Wednesday, October 1, 2014

Latest BS race card issue

Police Departments Don't Reflect The Racial Diversity Of Their Cities

By Batays Ungar-Sargon and Andrew Flowers, Oct. 1, 2014,

Pittsburgh’s police force is at loggerheads with the city it serves. Since 1902, the city has required police officers to live within the city limits, but an arbitration panel recently ruled in favor of allowing officers to live within 25 air miles of downtown. City officials want the requirement to remain in place, as do the people of Pittsburgh, who voted overwhelmingly in a referendum last year to keep it.

Residency requirements are hugely unpopular among police officers in Pittsburgh and in other cities with similar rules. Many cities and states have contested the constitutionality of these strictures on the grounds that they violate freedom of travel and the equal protection clause of the 14th Amendment. Even where they are in place, they are routinely flouted. Today, only 15 of America’s largest police departments have a strict residency requirement for police officers, and a majority of cops live outside the cities they serve.1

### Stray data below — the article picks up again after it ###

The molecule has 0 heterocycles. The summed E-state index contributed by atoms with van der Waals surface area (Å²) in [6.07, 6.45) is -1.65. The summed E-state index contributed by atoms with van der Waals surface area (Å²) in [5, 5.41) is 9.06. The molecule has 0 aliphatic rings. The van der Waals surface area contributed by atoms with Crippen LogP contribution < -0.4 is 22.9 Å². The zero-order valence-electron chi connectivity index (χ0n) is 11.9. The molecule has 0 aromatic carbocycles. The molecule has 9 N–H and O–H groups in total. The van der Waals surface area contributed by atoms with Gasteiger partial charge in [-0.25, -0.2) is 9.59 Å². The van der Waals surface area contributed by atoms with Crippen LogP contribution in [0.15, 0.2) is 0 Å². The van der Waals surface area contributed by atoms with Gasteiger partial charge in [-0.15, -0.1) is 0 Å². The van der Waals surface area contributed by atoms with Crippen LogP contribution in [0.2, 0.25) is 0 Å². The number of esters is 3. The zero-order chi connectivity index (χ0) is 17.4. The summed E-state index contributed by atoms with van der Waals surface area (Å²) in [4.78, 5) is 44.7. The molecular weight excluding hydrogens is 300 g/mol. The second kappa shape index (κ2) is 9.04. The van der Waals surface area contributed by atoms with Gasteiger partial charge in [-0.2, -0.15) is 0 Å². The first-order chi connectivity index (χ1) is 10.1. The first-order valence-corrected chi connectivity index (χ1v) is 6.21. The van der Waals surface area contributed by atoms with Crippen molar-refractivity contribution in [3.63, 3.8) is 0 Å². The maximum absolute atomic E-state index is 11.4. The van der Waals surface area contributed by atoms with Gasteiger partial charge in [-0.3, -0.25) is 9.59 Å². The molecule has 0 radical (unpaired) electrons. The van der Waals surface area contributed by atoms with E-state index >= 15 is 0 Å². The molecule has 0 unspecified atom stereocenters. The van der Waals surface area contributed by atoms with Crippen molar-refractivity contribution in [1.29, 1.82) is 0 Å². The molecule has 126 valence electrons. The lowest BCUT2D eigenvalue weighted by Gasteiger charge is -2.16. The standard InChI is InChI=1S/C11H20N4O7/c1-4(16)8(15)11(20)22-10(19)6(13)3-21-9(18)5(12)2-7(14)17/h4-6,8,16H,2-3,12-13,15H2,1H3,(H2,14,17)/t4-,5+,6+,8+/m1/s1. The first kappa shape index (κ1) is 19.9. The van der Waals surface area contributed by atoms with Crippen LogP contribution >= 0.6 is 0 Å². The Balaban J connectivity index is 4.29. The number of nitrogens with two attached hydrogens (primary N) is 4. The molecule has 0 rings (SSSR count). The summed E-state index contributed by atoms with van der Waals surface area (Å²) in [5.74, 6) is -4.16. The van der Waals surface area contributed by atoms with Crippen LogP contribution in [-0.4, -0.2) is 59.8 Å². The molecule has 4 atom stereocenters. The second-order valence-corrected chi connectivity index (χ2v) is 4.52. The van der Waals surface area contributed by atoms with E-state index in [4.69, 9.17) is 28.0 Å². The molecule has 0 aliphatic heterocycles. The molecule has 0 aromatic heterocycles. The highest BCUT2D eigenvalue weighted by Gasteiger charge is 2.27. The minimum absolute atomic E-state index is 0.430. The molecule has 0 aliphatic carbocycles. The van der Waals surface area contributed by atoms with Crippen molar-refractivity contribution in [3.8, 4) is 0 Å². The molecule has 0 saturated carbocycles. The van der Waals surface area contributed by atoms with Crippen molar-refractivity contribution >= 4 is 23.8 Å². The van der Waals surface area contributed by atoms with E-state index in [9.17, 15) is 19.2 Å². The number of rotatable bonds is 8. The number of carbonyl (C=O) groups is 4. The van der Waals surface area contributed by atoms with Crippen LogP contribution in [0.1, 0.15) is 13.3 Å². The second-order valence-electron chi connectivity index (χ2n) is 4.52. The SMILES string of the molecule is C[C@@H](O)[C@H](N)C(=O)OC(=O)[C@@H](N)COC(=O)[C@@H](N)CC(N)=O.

Residency requirements for police officers have long been tied to better relations between cops and the communities they’re meant to protect. They continue to be seen by activists and politicians as a social good, part of the struggle to improve police force diversity.

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1 comment:

  1. It goes deeper than residence requirements I believe. How many are applying to the academy, graduating, applying? How long are they staying if hired before going on to other areas that perhaps pay more? Is anything being done to make a life in law enforcement attractive to ethnic groups?
    Questions and more questions.


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